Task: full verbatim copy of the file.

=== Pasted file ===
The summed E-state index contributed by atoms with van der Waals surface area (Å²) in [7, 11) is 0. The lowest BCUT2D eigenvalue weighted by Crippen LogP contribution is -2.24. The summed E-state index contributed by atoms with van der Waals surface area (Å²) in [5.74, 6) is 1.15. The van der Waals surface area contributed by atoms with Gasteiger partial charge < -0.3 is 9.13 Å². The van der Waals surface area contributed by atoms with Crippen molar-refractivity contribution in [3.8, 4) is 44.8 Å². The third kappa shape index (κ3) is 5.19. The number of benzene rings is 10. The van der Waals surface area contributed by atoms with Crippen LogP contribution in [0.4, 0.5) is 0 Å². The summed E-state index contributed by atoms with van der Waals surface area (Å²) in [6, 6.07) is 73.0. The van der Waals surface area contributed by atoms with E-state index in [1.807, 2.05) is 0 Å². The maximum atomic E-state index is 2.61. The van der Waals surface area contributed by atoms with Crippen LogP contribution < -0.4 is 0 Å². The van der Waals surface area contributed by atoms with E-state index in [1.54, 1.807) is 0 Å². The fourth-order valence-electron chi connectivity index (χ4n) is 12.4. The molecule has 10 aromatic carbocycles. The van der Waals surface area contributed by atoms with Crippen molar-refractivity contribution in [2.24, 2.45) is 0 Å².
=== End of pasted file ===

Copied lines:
The summed E-state index contributed by atoms with van der Waals surface area (Å²) in [7, 11) is 0. The lowest BCUT2D eigenvalue weighted by Crippen LogP contribution is -2.24. The summed E-state index contributed by atoms with van der Waals surface area (Å²) in [5.74, 6) is 1.15. The van der Waals surface area contributed by atoms with Gasteiger partial charge < -0.3 is 9.13 Å². The van der Waals surface area contributed by atoms with Crippen molar-refractivity contribution in [3.8, 4) is 44.8 Å². The third kappa shape index (κ3) is 5.19. The number of benzene rings is 10. The van der Waals surface area contributed by atoms with Crippen LogP contribution in [0.4, 0.5) is 0 Å². The summed E-state index contributed by atoms with van der Waals surface area (Å²) in [6, 6.07) is 73.0. The van der Waals surface area contributed by atoms with E-state index in [1.807, 2.05) is 0 Å². The maximum atomic E-state index is 2.61. The van der Waals surface area contributed by atoms with Crippen LogP contribution < -0.4 is 0 Å². The van der Waals surface area contributed by atoms with E-state index in [1.54, 1.807) is 0 Å². The fourth-order valence-electron chi connectivity index (χ4n) is 12.4. The molecule has 10 aromatic carbocycles. The van der Waals surface area contributed by atoms with Crippen molar-refractivity contribution in [2.24, 2.45) is 0 Å².